I thought I’d give my 5 euros worth on Britain’s decision to pull out of the EU.

I’ve got the BBC News app on my iPad, so I was checking the news early yesterday morning (Friday 24th June 2016). The full count hadn’t been made, but it was already clear what the result would be. And the strangest thing happened.

I’m a British citizen, grew up in England, but I’ve spent the last thirty years in Switzerland and I feel at home here. I didn’t think the decision would have much importance for me, to be honest. I really thought that Britain would stay in. But when I saw the news, I had a physical reaction. The kind of reaction you get when you personally receive bad news. That sinking feeling in the pit of your stomach.

I felt a tremor in the force.

I think it’s a mistake.

We have something called PPE here in Switzerland: ‘propriété par étages,’ which literally means ‘property by floors’. It’s a misnomer really, because people don’t necessarily own the whole floor of a building. Imagine a building with ten flats and you own one of them. PPE is a means of distributing the running and repair costs of the whole building between the different owners of the flats.

Let’s imagine you own a flat on the ground floor. The annual general meeting comes round and it’s necessary to repair the roof. You don’t feel concerned because you don’t live under the roof, so you ask, ‘Why should I pay for roof repairs?’

The EU is like a huge PPE. Every country has to pay for costs that they feel don’t necessarily apply to them, but sooner or later there will be costs that do apply to them. Complaining about this is like complaining about roof repairs on the building. Sure, when the rain starts getting in, you won’t be the first one affected, but sooner or later the deterioration of the building will trickle or crash down to you on the ground floor.

The point is that distributing the costs of the upkeep of the whole building benefits everybody in the long term. If people start saying that they don’t want to contribute to cleaning the stairs because they never use them, then the whole thing falls apart.

And this is what Britain has just decided. It doesn’t want to pay for roof repairs or cleaning the stairs. So now it will have to move out, buy another property and pay for the upkeep of the whole thing.

I can understand the attraction of going it alone. The problem with a 28 country EU is a lack of focus and identity. Where does Europe really begin and end? Does Turkey, for example, which is still trying to get in but hampered by its poor human rights record, belong in Europe?

Another Swiss example to illustrate.

Up until recently, the Canton of Vaud was composed of hundreds of communes, sometimes with only tens of inhabitants. It became financially and administratively unviable to continue like that, so in the early 2000s, communes started to band together.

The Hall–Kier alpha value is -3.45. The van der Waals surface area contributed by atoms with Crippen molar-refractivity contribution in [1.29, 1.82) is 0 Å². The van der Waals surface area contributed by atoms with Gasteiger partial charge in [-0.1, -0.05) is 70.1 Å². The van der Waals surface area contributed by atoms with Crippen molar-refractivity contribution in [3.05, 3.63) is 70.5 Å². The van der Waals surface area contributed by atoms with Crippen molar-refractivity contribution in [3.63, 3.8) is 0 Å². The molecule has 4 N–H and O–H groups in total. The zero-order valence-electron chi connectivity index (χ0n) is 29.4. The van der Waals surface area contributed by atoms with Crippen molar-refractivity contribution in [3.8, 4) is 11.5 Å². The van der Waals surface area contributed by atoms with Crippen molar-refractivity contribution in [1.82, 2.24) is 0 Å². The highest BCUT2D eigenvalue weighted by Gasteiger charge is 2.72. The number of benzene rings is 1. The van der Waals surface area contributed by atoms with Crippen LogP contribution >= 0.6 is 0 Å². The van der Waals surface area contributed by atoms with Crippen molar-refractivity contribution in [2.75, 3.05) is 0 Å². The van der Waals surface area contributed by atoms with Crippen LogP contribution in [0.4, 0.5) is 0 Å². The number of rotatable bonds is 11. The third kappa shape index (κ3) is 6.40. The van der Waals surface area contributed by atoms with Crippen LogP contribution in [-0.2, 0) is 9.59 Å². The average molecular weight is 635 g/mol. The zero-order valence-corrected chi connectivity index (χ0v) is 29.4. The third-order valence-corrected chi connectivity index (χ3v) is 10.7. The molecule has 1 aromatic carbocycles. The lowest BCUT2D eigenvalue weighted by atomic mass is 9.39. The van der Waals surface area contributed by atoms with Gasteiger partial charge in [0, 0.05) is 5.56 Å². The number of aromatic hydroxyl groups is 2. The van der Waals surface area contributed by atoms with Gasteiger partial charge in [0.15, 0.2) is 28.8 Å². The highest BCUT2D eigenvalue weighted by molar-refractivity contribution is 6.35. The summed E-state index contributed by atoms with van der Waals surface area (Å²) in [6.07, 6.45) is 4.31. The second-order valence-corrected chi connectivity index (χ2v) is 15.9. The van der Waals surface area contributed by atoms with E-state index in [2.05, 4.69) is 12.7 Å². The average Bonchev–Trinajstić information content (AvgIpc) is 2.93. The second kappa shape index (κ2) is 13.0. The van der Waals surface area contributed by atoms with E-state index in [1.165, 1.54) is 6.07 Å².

Rossens VD, the village where I live has 42 inhabitants. There are many more cows than human beings. Up till 2006, the village had its own administration with a Syndic and Municipalité. In 2006, it banded together with 2 neighbouring villages, Villarzel and Sédeilles to become one commune called Villarzel. Total population, just over 400. The marriage was an organic one because there was a history of cooperation and interaction between the three villages already and the fusion has been a success.

On the other hand, another fusion project in the region called Valbroye involved the combining of fourteen different communes not all of which had an organic pre-existing connection and this has been much more delicate. In the end, only eight communes banded together.

Obviously, the more communes there are, the less organic the new commune becomes and the less likely that solutions will be a good fit for everybody.

The same thing applies to the EU. When the core EU countries banded together, the idea of a unified Europe was relatively clear. World War II was still a very recent memory and I suspect this helped everybody to focus. But when you have a Europe of 28 countries, how can it be organic and solutions satisfactory for all its members? Not possible. It all becomes an amorphous mass.

More is not necessarily better.

A club that lets everybody in isn’t a club. Or as the reverend in ‘A Passage to India’ put it, ‘We must exclude someone from our gathering or we shall be left with nothing.’

The concept of a unified Europe is no longer clear. It is threatened by the huge migrant problems facing the EU as a whole. The Euro is in trouble. And we live in narcissistic times. Community spirit seems to be largely absent. It isn’t fashionable to think in the long term. So perhaps the British decision has a certain logic in the circumstances.

One commentator suggested that it is important to maintain calm and wait until the dust has settled.

Or, we might also say, until the water from that unrepaired roof finally starts seeping through the ceiling.

Have a great weekend wherever you live.